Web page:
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In the evolving world of B2B sales, a core concept that stands the test of time is “Buying Influences.” After creating your ICP, it’s critical to understand the different buying influences that will impact the decision-making process. Having a robust knowledge of each enables you to tailor your pitch based on distinct motivators, and will even help you identify the key decision-makers to focus on in today’s complex sales environment.

Understanding the Buying Influences

While assessing potential buying influences, you will encounter the following key players:

  1. Economic Buyer

  2. User

  3. Technical Buyer

  4. Procurement

  5. Influencer

Each person has their own distinct priorities impacting their approach to your product. The better you understand these influences—the greater your odds of a sale. 

The Economic Buyer

The Economic Buyer is the ultimate decision-maker, holding the power to make or reject a purchase. They are driven by the business impact of the purchase, with ROI and scalability taking center stage. Be sure to share the tangible benefits your offering brings to both their top and bottom line.

In the preliminary stages of a sales cycle, other personas may posture as the Economic Buyer. Sales representatives should tactically validate such assertions. Beyond costing time and money, targeting the wrong Economic Buyer could be fatal to your sale.

The User

The User encompasses individuals or teams who will engage with your product post-purchase. Their main concerns often center around functionality, user-friendliness, and capacity to boost productivity. With Users, be sure to empathize with their perspective. You can expect questions like:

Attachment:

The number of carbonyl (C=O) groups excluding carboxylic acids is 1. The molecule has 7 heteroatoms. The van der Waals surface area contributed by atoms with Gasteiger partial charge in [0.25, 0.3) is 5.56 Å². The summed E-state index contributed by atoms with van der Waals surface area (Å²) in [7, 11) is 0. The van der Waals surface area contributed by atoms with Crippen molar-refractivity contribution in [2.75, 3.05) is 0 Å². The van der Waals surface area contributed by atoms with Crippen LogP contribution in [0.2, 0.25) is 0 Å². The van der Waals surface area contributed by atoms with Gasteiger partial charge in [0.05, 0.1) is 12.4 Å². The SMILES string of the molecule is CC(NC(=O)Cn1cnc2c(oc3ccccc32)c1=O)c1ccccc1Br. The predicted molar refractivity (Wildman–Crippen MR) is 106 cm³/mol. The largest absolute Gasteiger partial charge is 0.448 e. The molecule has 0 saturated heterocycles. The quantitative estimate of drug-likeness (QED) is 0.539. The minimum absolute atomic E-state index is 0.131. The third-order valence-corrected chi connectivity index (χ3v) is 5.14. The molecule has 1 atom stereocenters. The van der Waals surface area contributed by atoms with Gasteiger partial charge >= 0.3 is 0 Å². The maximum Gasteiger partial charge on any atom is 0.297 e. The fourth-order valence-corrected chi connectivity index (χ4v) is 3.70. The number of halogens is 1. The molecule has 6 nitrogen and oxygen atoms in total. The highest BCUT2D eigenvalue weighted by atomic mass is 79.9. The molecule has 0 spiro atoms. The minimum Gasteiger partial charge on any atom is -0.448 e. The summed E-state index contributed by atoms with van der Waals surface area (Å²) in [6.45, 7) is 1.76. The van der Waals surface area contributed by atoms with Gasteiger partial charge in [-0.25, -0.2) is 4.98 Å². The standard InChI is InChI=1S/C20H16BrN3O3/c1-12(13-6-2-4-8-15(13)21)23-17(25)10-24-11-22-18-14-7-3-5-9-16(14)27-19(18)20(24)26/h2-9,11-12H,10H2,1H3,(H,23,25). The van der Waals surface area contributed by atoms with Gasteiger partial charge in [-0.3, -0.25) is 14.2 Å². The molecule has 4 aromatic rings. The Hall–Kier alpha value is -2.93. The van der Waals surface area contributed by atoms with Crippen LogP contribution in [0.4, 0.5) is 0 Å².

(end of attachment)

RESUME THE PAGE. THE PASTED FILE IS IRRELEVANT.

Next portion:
• Does this product address my needs?

  • What’s the learning curve for implementation and use?

  • If a glitch occurs in the middle of the night, can I rely on customer support?

The Technical Buyer

A multifaceted persona, the Technical Buyer’s role can often overlap with that of the User. Their primary role is to map out technical solutions that address a business need and then compare vendors.

Your goal as a vendor should be to streamline their evaluation process. Avoid sending them through your product’s catalogs and data sheets. Instead, highlight what sets your product apart.

It’s important to understand the Technical Buyer’s requirements and uncover the needs behind them. Prioritize technical alignment discussions—and come prepared for the long haul.

Moreover, many Technical Buyers use proofs of concept as a litmus test during the procurement phase. In these instances, it’s crucial to align the criteria for success well in advance. This approach ensures you aren’t caught off guard or disqualified for unforeseen reasons.


Companies often have dedicated procurement departments, whose mandate is to ensure adherence to standards like compliance guidelines and getting the most helpful deals. Understanding Procurement’s evaluation metrics and operational protocols is paramount. 

Some companies incentivize their teams based on discounts obtained during the negotiation stage, and knowing this in advance can dramatically change your pricing approach.

When forging a relationship with Procurement, mull over the following:

  • What is their projected timeline for this purchase? Is it reasonable and aligned with other buyer influences?